AB – The fact the cricket ground is so close to the town centre makes it easy for visitors to access as well as benefitting local businesses. People will get off the train, walk through the town centre, stop off for a drink or a bite to eat on their way. The cricket festival doesn’t just benefit the cricket club and the cricket fans, but local businesses too.
CR – We must not underestimate the financial value and pulling power of festivals and events in the town.
DS – If you have a business in Chesterfield, it’s likely that the majority of your workforce lives in Chesterfield. If your business has a commitment to and engages with the local area will not only positively impact on the wellbeing of your staff but also benefit all sectors.
Destination Chesterfield is part funded by contributions from local businesses, Chesterfield Borough Council and the European Regional Development Fund. The project is helping to improve the economic prosperity of the town through a campaign to promote Chesterfield.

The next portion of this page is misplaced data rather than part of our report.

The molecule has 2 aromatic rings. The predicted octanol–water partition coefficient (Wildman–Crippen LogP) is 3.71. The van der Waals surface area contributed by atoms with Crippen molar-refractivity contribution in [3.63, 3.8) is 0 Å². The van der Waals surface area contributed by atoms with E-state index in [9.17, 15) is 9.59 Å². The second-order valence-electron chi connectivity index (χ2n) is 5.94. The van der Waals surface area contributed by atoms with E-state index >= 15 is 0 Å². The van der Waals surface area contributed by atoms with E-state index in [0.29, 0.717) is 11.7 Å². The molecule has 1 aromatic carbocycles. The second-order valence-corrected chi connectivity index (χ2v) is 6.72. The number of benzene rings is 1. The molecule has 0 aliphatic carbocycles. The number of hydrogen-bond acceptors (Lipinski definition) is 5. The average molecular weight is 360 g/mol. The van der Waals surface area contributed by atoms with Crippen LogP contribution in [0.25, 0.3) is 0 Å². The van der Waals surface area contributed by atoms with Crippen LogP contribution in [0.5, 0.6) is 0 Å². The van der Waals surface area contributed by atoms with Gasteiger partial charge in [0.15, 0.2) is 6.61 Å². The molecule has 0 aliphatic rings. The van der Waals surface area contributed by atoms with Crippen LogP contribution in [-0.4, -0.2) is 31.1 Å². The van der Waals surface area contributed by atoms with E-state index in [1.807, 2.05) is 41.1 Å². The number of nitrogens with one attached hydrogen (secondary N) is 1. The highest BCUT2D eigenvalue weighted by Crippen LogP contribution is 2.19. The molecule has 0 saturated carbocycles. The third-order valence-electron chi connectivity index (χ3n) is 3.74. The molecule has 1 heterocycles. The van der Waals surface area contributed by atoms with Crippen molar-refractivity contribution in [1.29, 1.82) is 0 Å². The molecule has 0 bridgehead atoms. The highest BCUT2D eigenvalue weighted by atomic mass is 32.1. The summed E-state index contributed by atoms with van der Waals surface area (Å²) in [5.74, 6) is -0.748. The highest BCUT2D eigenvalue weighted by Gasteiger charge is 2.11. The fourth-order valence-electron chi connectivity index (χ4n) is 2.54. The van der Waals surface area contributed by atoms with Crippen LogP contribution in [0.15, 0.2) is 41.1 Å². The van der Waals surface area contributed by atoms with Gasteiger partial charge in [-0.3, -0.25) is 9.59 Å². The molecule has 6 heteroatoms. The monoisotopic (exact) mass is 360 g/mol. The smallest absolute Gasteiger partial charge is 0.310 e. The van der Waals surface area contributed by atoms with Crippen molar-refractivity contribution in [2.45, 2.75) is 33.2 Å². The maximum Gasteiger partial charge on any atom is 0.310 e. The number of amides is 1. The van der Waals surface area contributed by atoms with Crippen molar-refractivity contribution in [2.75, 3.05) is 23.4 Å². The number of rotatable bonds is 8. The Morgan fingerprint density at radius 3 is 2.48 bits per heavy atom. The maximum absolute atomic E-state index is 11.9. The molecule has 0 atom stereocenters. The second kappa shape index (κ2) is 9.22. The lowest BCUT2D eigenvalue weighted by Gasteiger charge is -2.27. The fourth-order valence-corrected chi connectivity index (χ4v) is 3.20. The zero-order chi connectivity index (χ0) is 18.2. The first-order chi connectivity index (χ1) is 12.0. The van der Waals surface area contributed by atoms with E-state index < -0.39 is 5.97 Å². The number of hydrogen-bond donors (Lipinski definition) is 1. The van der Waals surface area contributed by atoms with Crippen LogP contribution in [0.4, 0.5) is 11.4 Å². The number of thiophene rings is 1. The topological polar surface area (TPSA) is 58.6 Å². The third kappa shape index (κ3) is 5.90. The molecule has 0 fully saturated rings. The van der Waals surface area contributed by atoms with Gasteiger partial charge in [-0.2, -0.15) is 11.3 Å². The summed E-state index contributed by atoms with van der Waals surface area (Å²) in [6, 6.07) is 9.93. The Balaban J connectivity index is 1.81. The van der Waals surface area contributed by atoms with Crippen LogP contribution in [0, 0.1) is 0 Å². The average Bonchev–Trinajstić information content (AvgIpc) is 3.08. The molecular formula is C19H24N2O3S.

The local business community plays a central role in its success by both leading an independent Board of Directors for Destination Chesterfield, as well as businesses pledging their support to become Chesterfield Champions.
For more information about becoming a Chesterfield Champion, visit https://www.chesterfield.co.uk/destination-chesterfield/champions/sign-up/